NEW YORK ( TheStreet) -- So when did Women's History Month become Women's Misogyny Month?
A simple Google search combining "I hate" with "Marissa Mayers" and "Sheryl Sandberg" yields 1.6 million and 1.8 million hits, and the numbers are growing faster than slime in a pitri dish.
Anne Hathaway is the
bête noire of every supermarket tabloid, not to mention the victim of a graffiti-enhanced image on the front page of a recent
New York Post, which you can see
on the newspaper's Google+ page.
And even Mother Teresa -- Mother Nobel-Peace-Prize-winner-and-saint-to-be Teresa for crying out loud! -- is receiving
uncharitable coverage in The Huffington Post.
What could be next for our prominent "leading ladies"? Witch trials? It's March Madness indeed . . .
Except it isn't!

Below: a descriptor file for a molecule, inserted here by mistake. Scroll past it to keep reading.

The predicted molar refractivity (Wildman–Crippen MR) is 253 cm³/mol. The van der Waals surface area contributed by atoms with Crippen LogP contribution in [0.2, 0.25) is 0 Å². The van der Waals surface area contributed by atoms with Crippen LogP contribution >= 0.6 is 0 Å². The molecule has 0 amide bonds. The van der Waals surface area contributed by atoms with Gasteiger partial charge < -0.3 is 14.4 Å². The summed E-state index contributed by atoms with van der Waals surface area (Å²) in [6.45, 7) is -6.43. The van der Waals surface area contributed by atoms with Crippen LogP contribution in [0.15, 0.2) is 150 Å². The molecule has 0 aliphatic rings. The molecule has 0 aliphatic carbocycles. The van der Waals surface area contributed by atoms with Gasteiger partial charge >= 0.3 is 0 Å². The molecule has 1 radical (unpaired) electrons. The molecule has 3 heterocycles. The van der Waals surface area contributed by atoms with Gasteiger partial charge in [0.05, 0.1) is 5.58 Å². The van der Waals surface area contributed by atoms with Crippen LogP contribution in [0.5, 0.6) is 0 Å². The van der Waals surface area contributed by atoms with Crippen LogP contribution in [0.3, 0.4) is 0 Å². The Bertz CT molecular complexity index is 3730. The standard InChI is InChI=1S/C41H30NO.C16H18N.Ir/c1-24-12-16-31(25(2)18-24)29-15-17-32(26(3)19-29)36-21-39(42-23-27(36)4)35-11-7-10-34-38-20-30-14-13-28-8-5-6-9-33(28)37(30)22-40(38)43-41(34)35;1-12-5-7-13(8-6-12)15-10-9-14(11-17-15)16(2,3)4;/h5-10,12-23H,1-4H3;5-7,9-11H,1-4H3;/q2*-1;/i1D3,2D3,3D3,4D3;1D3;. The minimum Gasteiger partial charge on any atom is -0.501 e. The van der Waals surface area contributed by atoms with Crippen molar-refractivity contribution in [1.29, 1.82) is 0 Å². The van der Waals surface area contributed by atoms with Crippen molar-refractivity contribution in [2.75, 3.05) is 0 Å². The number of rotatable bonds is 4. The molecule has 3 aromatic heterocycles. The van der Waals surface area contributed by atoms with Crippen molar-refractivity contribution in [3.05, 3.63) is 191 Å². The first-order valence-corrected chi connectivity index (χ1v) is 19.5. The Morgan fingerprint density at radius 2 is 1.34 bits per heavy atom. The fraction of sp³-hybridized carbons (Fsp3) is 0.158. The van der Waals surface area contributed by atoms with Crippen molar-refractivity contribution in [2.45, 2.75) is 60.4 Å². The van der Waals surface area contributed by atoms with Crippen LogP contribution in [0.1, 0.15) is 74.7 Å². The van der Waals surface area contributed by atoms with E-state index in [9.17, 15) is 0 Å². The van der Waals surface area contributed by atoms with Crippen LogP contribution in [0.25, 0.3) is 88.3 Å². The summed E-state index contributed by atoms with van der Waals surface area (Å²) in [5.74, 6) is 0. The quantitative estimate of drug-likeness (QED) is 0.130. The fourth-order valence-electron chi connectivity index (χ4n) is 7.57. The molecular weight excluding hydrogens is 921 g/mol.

The recent flurry of unflattering headlines is not about singling out women -- instead, the press is playing to a set of cognitive biases hard-wired into our brains: "framing" and "perceived fairness." A lot of women, especially prominent businesswomen, are simply getting caught in the crossfire.First off, the concept of framing describes our predisposition to view the world in terms of in-groups and out-groups. Billionaire CEOs, Hollywood celebrities, and Nobel Laureates are three of the world's most exclusive in-groups. Thus, they're forever condemned to live a slip-up away from our antipathy. Anne Hathaway thinks we're seeing a regular ol' Brooklyn gal mugging for the camera on Oscar night; instead, the "Hatha-haters" -- no, I didn't just make that up -- have framed her as a spoiled, snotty star. But again, and for better or worse, the framing phenomenon applies equally to women and men; frequently impolitic Mark Zuckerberg generates more Google "hate" hits than Sheryl Sandberg. Secondly, humans crave "fairness" and have a visceral aversion to inequality. Believe it or not, our innate need for equality even trumps our desire for additional cash; we'll often scuttle an otherwise profitable transaction if we believe our counterparty is getting the better end of the deal. So is it "fair" for a CEO to build a nursery in her executive suite and then prohibit her minions from working from home; or is it "right" for a person to start life on third base, get phenomenally lucky, and then write a book that preaches we can -- and should -- hit a homerun? Well, honestly, who knows . . . . But perception is reality and recent headlines seem to have delivered their verdict. Punch line -- understanding the causal psychology behind the recent, high-profile missteps of female -- and male -- business leaders can help us all become better managers.